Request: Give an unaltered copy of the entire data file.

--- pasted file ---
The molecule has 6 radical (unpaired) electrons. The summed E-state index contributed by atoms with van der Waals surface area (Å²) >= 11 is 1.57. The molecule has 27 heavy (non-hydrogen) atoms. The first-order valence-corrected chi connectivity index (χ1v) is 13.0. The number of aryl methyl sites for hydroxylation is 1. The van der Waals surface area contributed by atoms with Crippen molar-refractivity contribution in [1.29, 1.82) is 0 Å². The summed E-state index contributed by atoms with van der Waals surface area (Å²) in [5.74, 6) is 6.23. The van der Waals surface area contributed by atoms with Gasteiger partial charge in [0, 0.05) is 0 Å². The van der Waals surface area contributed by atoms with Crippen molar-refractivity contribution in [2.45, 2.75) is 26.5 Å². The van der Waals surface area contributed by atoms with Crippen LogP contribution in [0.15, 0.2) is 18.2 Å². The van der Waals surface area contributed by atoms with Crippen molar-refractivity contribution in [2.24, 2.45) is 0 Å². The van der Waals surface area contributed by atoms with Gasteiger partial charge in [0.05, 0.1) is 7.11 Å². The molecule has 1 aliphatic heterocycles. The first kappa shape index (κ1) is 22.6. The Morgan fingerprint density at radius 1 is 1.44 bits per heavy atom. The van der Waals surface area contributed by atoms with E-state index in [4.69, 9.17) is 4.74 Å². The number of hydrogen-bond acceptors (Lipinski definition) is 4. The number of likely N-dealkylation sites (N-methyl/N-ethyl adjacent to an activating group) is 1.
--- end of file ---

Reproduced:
The molecule has 6 radical (unpaired) electrons. The summed E-state index contributed by atoms with van der Waals surface area (Å²) >= 11 is 1.57. The molecule has 27 heavy (non-hydrogen) atoms. The first-order valence-corrected chi connectivity index (χ1v) is 13.0. The number of aryl methyl sites for hydroxylation is 1. The van der Waals surface area contributed by atoms with Crippen molar-refractivity contribution in [1.29, 1.82) is 0 Å². The summed E-state index contributed by atoms with van der Waals surface area (Å²) in [5.74, 6) is 6.23. The van der Waals surface area contributed by atoms with Gasteiger partial charge in [0, 0.05) is 0 Å². The van der Waals surface area contributed by atoms with Crippen molar-refractivity contribution in [2.45, 2.75) is 26.5 Å². The van der Waals surface area contributed by atoms with Crippen LogP contribution in [0.15, 0.2) is 18.2 Å². The van der Waals surface area contributed by atoms with Crippen molar-refractivity contribution in [2.24, 2.45) is 0 Å². The van der Waals surface area contributed by atoms with Gasteiger partial charge in [0.05, 0.1) is 7.11 Å². The molecule has 1 aliphatic heterocycles. The first kappa shape index (κ1) is 22.6. The Morgan fingerprint density at radius 1 is 1.44 bits per heavy atom. The van der Waals surface area contributed by atoms with E-state index in [4.69, 9.17) is 4.74 Å². The number of hydrogen-bond acceptors (Lipinski definition) is 4. The number of likely N-dealkylation sites (N-methyl/N-ethyl adjacent to an activating group) is 1.